Answer for WHAT IS A NONCONFORMING USE OR STRUCTURE?

The term ‘tenant improvement’ or ‘tenant fit-out’ refers to making alterations to an existing commercial space so that it can better fit a tenant’s needs. For example, an existing office space may be adjusted to suit a new tenant by removing partitions, updating restrooms, and adding a new HVAC system. Changes of this scope must comply with the current building code, unless the building is nonconforming, in which case it may not be possible to meet the code and/or zoning standards.
Code and zoning nonconformance often exist in older buildings. Changes made to nonconforming structures are permitted but must receive approval from the local building official and planning director; these are often called code modifications or grandfathering. Below we have outlined some instances of nonconforming structures that deviate from the typical code and zoning requirements.
 
Structures Built Prior to Zoning Changes
A building may have conformed to a zoning ordinance at the time it was established, however due to later changes in zoning, it no longer conforms now.
Example – A restaurant moved into a shopping center in Palmdale, California. Several years later, a zoning amendment restricted land use in the shopping center to retail only.
In this instance, the restaurant became a nonconforming use because it is no longer located in an area that it is zoned for. The restaurant is still permitted to continue its operations because it was built prior to the zone change; however, it may face limitations or restrictions to later modifications and expansions.
 
Structures Built Prior to Building Code Changes
A structure may have conformed to the existing building code requirements at the time it was constructed, however at a later point in time it no longer conforms as a result of code changes.
Example – An office space in Las Vegas, Nevada was built in the 1980s and has not been altered since it was built. Therefore it may not be up-to-date with all ADA requirements such as accessible bathroom stalls, proper sized entryways, and ramps to enter the building.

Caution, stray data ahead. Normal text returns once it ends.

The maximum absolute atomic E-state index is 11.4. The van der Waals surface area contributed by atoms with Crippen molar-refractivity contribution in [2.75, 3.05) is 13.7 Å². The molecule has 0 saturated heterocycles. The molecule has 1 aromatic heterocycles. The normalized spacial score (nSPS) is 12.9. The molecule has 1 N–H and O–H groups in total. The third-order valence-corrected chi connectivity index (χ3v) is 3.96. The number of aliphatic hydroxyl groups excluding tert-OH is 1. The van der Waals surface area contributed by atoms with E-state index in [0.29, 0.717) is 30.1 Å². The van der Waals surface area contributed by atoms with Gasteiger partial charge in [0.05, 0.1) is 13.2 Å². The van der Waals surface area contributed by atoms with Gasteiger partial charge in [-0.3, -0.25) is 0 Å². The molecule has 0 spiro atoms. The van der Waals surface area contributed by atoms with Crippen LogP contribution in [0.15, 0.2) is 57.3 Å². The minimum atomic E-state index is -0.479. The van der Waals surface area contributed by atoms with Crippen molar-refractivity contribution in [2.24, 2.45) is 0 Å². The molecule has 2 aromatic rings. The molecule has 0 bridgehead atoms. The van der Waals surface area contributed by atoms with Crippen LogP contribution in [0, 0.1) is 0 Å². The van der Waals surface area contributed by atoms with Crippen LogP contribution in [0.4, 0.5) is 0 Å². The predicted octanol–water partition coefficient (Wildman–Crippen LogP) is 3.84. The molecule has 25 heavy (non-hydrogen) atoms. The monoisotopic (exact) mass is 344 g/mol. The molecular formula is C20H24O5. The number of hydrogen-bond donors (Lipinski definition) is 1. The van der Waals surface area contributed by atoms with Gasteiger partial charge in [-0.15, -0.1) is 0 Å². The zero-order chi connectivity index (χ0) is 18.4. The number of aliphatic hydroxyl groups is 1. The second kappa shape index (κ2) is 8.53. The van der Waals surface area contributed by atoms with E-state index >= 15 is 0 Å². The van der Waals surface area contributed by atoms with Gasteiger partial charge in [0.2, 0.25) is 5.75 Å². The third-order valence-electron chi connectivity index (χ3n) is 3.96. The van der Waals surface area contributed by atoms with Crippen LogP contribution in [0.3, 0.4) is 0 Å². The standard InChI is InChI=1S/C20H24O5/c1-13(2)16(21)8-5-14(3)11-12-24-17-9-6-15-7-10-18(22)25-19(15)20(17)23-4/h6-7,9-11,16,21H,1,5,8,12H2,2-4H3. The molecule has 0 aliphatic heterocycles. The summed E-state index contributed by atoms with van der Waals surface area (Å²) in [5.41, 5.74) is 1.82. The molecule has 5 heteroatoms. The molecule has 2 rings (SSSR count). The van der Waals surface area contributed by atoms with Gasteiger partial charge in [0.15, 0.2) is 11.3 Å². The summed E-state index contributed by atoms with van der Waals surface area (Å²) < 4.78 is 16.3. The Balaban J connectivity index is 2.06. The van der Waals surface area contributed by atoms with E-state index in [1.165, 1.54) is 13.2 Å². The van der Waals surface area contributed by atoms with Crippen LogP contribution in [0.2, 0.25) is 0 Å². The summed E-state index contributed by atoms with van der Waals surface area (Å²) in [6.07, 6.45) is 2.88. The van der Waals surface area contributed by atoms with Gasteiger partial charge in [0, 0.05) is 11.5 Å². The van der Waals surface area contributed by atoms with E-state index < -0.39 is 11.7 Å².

In this example, the building is considered nonconforming however it is still permissible to operate in its current state if it is occupied by a private company rather than the general public. However, if the building occupants wish to make specific changes and improvements, they may be required to update the rest of the building to current code. This decision, dependent on many different factors, will be made by the local jurisdiction on a case-by-case basis.
 
Historic Buildings
Some buildings are deemed historic by the state or local authority due to historic significance or value. These buildings are typically older and therefore nonconforming as they were built prior to current building code requirements.
Example – A shopping center in Philadelphia, Pennsylvania was built in the late 1800s and is considered historic. A developer recently purchased the property and wishes to make minor updates prior to renting out the space to tenants.
The new owners of the shopping center may find that it’s difficult to make interior or exterior improvements to the building without altering some of its historic features. Therefore, they will likely be prohibited from making many of these changes by the local city council, historic preservation committee, and/or planning department.
Source: https://www.permitadvisors.com/resources/